These are options that x-pole has on their offer:
- Titanium Gold
- Stainless steel
Other brands are offering usually chrome, stainless steel, and brass poles.
Chrome Coated Poles – regular grip
These are the most common dance poles you’ll come across, they’re used in studios worldwide
They are good for all weathers and climates, and easy to clean and maintain. Fairly durable and most affordable. They have a “standard” level of grip.
Stainless Steel Coated Poles – regular grip
Great for those who suffer from metal allergies and very durable. There is no risk of the pole being liable to rust. They are slightly more expensive than chrome poles and definitely less grippy.
Titanium Gold Coated Poles – enhanced grip
Titanium Gold is chrome poles electronically coated for an enhanced grip.
They are gold, but their color will change with time. It does NOT affect the finish of the pole, and it does NOT mean that the titanium layer has been stripped off. They are a bit more expensive.
Brass Coated Poles – high grip
Brass poles are more common in hot countries and have much more grip than either stainless steel or chrome. They need to be cleaned frequently to prevent tarnishing. They are more expensive and more susceptible to damage than chrome or steel.
Silicone Coated Poles – max grip
Similar to Chinese Pole. Unlike Chrome and Stainless Steel, you can dance with your clothes on and the grip does not rely on skin-on-metal contact.
Powder Coated Poles – max grip
Very high grip. They are available in different colors. X-pole comes only in the black or pink finish but for example, Sunpole is offering a lot of different colors – pink, blue, red, yellow, green. Uncommon to find in studios.
Climate & Pole finish
It matters when it comes to choosing the right pole for you. For instance, if the climate is very humid and wet then the chrome is more likely to rust, however, the brass would be slippery, so the stainless steel coating would be the best. If you live in a hot & dry country then brass is best for you as it becomes stickier when warm. If in a temperate climate environment, chrome is great.
Static & Spin
Dance poles can be static only, or be both static and spin. (If you have ever wondered why some pole dancers keep on spinning forever – now you know! It’s the pole).
The static only poles have no option to spin, whereas the static and spin poles can be changed to a static or spinning mode in just a few seconds.
Usually, you will start with a static pole. When you feel safe with some basic moves, you can try them on a spinning pole. Spinning poles require a different technique than static poles. Besides performing your move you have to control the momentum of the spin, some moves are more difficult while spinning (for example invert) while some may be easier.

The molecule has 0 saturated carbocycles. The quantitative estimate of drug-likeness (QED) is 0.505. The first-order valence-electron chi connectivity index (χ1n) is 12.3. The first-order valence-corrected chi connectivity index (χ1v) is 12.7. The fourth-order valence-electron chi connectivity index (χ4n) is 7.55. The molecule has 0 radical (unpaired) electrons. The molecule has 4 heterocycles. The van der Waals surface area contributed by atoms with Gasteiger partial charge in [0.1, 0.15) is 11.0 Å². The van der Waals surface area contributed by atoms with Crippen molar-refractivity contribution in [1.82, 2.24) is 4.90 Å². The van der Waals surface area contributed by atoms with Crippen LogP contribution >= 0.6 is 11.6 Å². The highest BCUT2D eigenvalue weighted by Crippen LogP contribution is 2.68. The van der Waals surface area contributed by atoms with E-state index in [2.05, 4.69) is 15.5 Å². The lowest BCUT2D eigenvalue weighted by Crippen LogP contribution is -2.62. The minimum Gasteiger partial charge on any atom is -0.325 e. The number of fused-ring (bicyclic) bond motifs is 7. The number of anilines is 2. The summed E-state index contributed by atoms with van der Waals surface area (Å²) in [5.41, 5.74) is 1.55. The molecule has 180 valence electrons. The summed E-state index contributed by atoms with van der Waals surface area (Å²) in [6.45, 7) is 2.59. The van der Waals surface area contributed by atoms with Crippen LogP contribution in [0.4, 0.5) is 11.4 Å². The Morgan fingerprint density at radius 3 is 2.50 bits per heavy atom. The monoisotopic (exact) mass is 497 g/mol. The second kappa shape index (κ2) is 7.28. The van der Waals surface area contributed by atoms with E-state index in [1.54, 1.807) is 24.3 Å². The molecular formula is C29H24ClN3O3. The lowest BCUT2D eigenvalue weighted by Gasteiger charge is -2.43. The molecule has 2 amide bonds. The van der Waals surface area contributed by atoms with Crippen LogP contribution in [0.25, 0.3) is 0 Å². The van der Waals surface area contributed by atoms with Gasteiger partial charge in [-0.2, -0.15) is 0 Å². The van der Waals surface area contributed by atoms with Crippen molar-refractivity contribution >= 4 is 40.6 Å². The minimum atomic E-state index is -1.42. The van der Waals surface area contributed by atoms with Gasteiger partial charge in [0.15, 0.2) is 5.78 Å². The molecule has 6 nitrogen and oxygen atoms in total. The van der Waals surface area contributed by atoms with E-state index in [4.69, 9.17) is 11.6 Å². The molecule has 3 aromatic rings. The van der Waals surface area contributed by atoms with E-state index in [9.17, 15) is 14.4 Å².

I recommend to start practicing some basic moves on the spinning pole as soon as you can and then try to practice moves on both static and spinning poles 50/50, just like with your good and bad sides.
A spinning pole allows you to create more flow; simple shapes can look very beautiful while spinning.
If you can, I would advise getting a pole that allows you to switch from static to spinning mode; there is not that much difference in price, but it’s definitely worth it.
Ceiling Height & Pole location
Before you are going to purchase the pole you like, you have to know the exact height of your ceiling and find a joist which the pole will be sitting under.
You can measure the height of your ceiling with a measuring tape. Higher ceilings are usually better for pole dancing unless they are above a certain height when installations become a bit more problematic. X-pole, for instance, advise using a permanent ceiling mount for heights over 11ft.
Double-check on the website and look at the measuring charts. For X-pole and Lupit Pole you can get additional extensions, while some brands are custom-made and come in one piece.
To find joints you can use a stud detector or simply by tapping on the ceiling. A ‘hollow’ sound means there’s no joist above that area of the ceiling, and it’s not safe to install the pole. If it sounds ‘solid’ then keep knocking along in a straight line in each direction in order to determine the direction of the joists. Once you have found a suitable location, you can use a pencil to put a dot on the ceiling and install your pole!
First installation is always going to take more time, but once you know what you are doing you will be able to install your x-pole and take it down in 5 min. Promise.
There should always be a step-by-step installation guide that comes with your pole.